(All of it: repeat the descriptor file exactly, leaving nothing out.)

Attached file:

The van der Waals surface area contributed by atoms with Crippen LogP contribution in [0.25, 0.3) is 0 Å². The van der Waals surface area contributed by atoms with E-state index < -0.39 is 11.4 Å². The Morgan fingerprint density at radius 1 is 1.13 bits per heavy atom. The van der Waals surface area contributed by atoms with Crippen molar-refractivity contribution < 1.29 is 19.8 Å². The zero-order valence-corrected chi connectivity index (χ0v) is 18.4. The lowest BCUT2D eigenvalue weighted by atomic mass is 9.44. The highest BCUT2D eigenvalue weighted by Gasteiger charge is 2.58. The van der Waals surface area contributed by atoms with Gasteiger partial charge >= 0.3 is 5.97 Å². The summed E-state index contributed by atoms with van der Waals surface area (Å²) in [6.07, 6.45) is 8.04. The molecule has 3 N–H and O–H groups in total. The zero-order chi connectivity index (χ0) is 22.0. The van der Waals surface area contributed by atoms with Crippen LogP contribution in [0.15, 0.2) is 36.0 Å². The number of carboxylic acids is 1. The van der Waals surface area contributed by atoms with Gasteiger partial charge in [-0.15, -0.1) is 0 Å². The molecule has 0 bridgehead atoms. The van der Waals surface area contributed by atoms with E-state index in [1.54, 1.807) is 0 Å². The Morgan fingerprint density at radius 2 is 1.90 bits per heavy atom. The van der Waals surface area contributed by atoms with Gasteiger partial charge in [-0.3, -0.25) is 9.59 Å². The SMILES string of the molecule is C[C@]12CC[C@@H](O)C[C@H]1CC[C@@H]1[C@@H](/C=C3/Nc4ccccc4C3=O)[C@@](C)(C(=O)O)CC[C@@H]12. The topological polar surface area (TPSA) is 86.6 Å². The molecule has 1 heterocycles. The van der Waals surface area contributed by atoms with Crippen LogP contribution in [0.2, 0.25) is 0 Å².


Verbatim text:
The van der Waals surface area contributed by atoms with Crippen LogP contribution in [0.25, 0.3) is 0 Å². The van der Waals surface area contributed by atoms with E-state index < -0.39 is 11.4 Å². The Morgan fingerprint density at radius 1 is 1.13 bits per heavy atom. The van der Waals surface area contributed by atoms with Crippen molar-refractivity contribution < 1.29 is 19.8 Å². The zero-order valence-corrected chi connectivity index (χ0v) is 18.4. The lowest BCUT2D eigenvalue weighted by atomic mass is 9.44. The highest BCUT2D eigenvalue weighted by Gasteiger charge is 2.58. The van der Waals surface area contributed by atoms with Gasteiger partial charge >= 0.3 is 5.97 Å². The summed E-state index contributed by atoms with van der Waals surface area (Å²) in [6.07, 6.45) is 8.04. The molecule has 3 N–H and O–H groups in total. The zero-order chi connectivity index (χ0) is 22.0. The van der Waals surface area contributed by atoms with Crippen LogP contribution in [0.15, 0.2) is 36.0 Å². The number of carboxylic acids is 1. The van der Waals surface area contributed by atoms with Gasteiger partial charge in [-0.15, -0.1) is 0 Å². The molecule has 0 bridgehead atoms. The van der Waals surface area contributed by atoms with E-state index in [1.54, 1.807) is 0 Å². The Morgan fingerprint density at radius 2 is 1.90 bits per heavy atom. The van der Waals surface area contributed by atoms with Gasteiger partial charge in [-0.3, -0.25) is 9.59 Å². The SMILES string of the molecule is C[C@]12CC[C@@H](O)C[C@H]1CC[C@@H]1[C@@H](/C=C3/Nc4ccccc4C3=O)[C@@](C)(C(=O)O)CC[C@@H]12. The topological polar surface area (TPSA) is 86.6 Å². The molecule has 1 heterocycles. The van der Waals surface area contributed by atoms with Crippen LogP contribution in [0.2, 0.25) is 0 Å².